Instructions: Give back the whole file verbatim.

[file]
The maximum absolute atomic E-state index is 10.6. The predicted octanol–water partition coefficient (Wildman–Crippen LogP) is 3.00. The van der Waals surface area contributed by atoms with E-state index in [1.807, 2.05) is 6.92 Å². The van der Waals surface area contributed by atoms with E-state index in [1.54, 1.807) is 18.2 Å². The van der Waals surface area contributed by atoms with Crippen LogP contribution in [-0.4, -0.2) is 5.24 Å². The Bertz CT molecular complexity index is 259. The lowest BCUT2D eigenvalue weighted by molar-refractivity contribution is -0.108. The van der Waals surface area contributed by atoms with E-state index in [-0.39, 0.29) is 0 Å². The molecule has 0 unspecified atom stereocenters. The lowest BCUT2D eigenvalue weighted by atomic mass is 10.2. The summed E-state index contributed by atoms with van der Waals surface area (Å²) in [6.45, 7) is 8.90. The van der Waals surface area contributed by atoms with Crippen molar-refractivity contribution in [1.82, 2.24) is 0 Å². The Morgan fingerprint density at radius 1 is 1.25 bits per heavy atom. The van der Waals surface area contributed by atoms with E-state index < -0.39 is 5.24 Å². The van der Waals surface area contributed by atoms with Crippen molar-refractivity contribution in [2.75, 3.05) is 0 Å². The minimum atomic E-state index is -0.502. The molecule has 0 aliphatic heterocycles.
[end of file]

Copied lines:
The maximum absolute atomic E-state index is 10.6. The predicted octanol–water partition coefficient (Wildman–Crippen LogP) is 3.00. The van der Waals surface area contributed by atoms with E-state index in [1.807, 2.05) is 6.92 Å². The van der Waals surface area contributed by atoms with E-state index in [1.54, 1.807) is 18.2 Å². The van der Waals surface area contributed by atoms with Crippen LogP contribution in [-0.4, -0.2) is 5.24 Å². The Bertz CT molecular complexity index is 259. The lowest BCUT2D eigenvalue weighted by molar-refractivity contribution is -0.108. The van der Waals surface area contributed by atoms with E-state index in [-0.39, 0.29) is 0 Å². The molecule has 0 unspecified atom stereocenters. The lowest BCUT2D eigenvalue weighted by atomic mass is 10.2. The summed E-state index contributed by atoms with van der Waals surface area (Å²) in [6.45, 7) is 8.90. The van der Waals surface area contributed by atoms with Crippen molar-refractivity contribution in [1.82, 2.24) is 0 Å². The Morgan fingerprint density at radius 1 is 1.25 bits per heavy atom. The van der Waals surface area contributed by atoms with E-state index < -0.39 is 5.24 Å². The van der Waals surface area contributed by atoms with Crippen molar-refractivity contribution in [2.75, 3.05) is 0 Å². The minimum atomic E-state index is -0.502. The molecule has 0 aliphatic heterocycles.